• Hey y'all,
    I had an MRI done today and wanted to share my experience. The MRI scan was of my knee and my magnet is in my left hand's pinky finger. We think it's an N42 based on my last post:


    Anyway, the experience:

    - I wrapped my finger in scotch tape pre-emptively (although pretty sure it did nothing)
    - Magnet started flipping like crazy as I approached the machine (similar to MacBook Pro laptop speakers, hate those)
        - I'd estimate about 5 feet from the machine, it started flipping
    - Talked to the tech about it, she said it was a 3T machine and suggested I could use a lower strength machine but I insisted on doing it
        - Machine was branded as a GE (didn't get a model number =/)
    - Lied down in machine, held finger up on chest (it got close to but never entered machine, scan was only for knee)
        - They gave me a trigger to squeeze in case anything went wrong
    - During the scans, the magnet didn't seem to vibrate/move at all
    - Magnet flipped a bunch again as I got up and walked away from machine
    - MRI scans look like they came out clear with no interference from the magnet (will be seeing the doctor next week)
    - Magnet feels fine and reacting as per normal
  • So during the MRI scan the magnet was completely motionless? This looks peculiar. I wonder why, can anyone give an explanation?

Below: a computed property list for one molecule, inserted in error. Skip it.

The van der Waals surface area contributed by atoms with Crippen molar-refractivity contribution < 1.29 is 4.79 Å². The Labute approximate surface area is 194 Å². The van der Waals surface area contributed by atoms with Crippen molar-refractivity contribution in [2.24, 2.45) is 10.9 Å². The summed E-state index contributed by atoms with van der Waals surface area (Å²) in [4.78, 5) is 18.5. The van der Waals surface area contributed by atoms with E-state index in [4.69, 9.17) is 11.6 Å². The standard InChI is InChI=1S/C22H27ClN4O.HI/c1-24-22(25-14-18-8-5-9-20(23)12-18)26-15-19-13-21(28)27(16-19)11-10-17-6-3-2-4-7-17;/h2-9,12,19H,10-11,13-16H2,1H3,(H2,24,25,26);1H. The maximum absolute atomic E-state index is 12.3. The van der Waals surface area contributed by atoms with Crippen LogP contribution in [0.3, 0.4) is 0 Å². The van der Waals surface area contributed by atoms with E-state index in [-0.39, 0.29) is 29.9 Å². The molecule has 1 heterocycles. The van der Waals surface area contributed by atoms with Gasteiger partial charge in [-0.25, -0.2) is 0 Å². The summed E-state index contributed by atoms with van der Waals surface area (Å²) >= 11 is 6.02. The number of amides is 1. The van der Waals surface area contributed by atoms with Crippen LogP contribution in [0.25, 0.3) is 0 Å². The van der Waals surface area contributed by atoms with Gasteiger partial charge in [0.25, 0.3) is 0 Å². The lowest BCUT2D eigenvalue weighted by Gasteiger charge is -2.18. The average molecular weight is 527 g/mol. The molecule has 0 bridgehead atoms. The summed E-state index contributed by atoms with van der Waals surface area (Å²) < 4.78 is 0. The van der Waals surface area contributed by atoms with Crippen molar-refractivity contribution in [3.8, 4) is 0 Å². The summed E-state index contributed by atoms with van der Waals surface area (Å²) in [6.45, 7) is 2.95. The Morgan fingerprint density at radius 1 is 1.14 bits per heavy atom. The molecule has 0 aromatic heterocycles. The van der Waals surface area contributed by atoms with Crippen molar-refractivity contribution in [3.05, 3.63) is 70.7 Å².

• Yep, during the MRI scan the magnet felt like it didn't vibrate/move at all. I was curious about this too so I did a little more research. This slideshare breaks down the parts of an MRI machine:


    I'm guessing I felt the superconducting magnet as I approached but the coils (i.e. what make the images possible) generate fields that are contained within the machine (i.e. nowhere near my finger which was out of the machine)
  • Another guess would be that the MRI's field is cycled at such a high frequency (in the tens of MHz if I got that correctly from light googling) that the oscillation cannot be felt, but I'm not sure if you could still pick that up with your nerves.
  • @S0III0s, that theory is interesting. I used to play around with high voltages a lot. It was always fascinating how once you get to a certain frequency, you'll burn your flesh, but can't feel the slightest thing. Crazy how nerves work like that.